In this article we will discuss about the composition and structure of proteins.
Composition of Proteins:
Proteins are large molecules consisting of many amino-acids connected by “peptide linkages”.
It consists of one alpha (a) carbon atom that is associated with an amino group (-NH2) with a potential (+) charge, a carboxyl group with a (-) charge, a hydrogen atom and a side chain “R” that varies in the different amino acids.
There are usually 20 amino acids found in proteins (for structural formulae of the amino acids, any book of biochemistry may be consulted). These twenty amino-acids are divided into 7 groups (Table 4.1). All the 20 amino acids need not be present in a given protein.
The side chains (R) of amino acids are responsible for the different properties, such as, water solubility, interaction with other amino acids etc. of the amino acids. The amino acids possessing -CH3 group are much less soluble in water and they are called “hydrophobic” amino acids, e.g., leucine, isoleucine, valine.
The amino acids that are water soluble are called “hydrophilic” amino-acids, e.g., lysine (+ charge) and aspartic acid (-charge). The sulfhydryl group (-SH) of cysteine can interact with the -SH group of other cysteine in the protein chain to make a disulfide linkage (S-S). The H atoms of hydroxyl group (-OH) or carboxyl group of the “R ‘ chain can make hydrogen bonding with other amino acids in the protein chain. The bonds are required for stabilizing the structure of protein molecules.
Structure of Proteins:
The protein molecule containing a single polypeptide chain (monomeric protein) can take primary, secondary and tertiary structures. The protein composed of two or more polypeptide chains (multimeric proteins) can take one more degree of conformation, the “quaternary structure”.
Proteins are long polypeptide chains. One end of their chain contains the free amino group (-NH2), while the other end contains the free carboxyl group . The amino acids of the chain are linked with peptide bonds .
Number of amino acids and their sequence varies in different types of proteins. Because the sequence and number of amino acids in the proteins are determined by the information contained in the gene encoding them, the primary structure of proteins can be compared with the base sequence of the concerned nucleic acid as follows.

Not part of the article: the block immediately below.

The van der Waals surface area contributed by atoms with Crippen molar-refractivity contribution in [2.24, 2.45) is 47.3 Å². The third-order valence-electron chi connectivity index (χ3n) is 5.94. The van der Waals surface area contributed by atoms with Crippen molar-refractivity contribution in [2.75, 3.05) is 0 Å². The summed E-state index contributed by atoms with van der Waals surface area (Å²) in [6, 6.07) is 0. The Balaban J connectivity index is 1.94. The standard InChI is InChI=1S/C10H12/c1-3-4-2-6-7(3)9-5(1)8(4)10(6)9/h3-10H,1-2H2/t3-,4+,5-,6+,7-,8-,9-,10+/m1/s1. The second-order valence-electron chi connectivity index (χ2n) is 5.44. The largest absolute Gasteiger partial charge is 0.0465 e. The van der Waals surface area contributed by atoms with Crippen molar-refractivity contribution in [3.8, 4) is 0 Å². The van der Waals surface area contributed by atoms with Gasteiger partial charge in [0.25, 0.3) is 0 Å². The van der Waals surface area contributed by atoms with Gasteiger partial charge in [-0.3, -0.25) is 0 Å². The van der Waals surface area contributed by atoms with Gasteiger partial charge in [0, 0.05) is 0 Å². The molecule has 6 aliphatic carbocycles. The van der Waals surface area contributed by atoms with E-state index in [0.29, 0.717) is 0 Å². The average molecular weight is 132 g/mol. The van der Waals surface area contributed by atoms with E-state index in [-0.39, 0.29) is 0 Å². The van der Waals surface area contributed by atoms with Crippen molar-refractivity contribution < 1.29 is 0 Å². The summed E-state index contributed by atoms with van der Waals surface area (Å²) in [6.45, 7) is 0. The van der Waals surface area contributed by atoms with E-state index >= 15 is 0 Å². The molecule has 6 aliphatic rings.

(1) Proteins are polypeptides made of linked amino acids, whereas nucleic acids are polynucleotides made of ribonucleotides (RNA) and deoxyribonucleotides (DNA).
The secondary structure of proteins occurs due to the formation of non-covalent H-bonds between -NH and -CO groups of the amino acids which are very close to each other. Most of the proteins are coiled into a right-handed helix called the “alpha helix”. Other types of secondary structure are “beta pleated sheet” where polypeptide chains lie side by side, stabilized by H-bonds.
Polypeptide chain bends and folds at various places to produce some spherical conformation. The structure is stabilized by side chain of amino acids. The sites of specificity of enzymes are formed due to tertiary structure.
Some proteins exist as association of two or more polypeptide chains. Differed polypeptide chains are bound together by non-covalent and occasionally by covalent bonds. For example, a complete human hemoglobin molecule consists of four individual polypeptide chains, two identical alpha (α) chains and two identical beta (β) chains.
The individual a chains consist of 140 amino acids and the individual β chains consist of 146 amino acids. The core enzyme of RNA polymerase is composed of 5 polypeptide chains, β’ βα2ω.
Protein synthesis occurs under the direction of information stored in DNA as “codes”. Different kinds of RNAs, such as ribosomal RNA, transfer RNA and messenger RNA are produced on DNA template through the process of “transcription”.
Protein synthesis occurs on ribosomes where tRNA, brings amino acids to form polypeptide, according to the “codon’ in the mRNA thus the message from DNA is translated into a protein. Different components of protein synthesis are described in the following sections.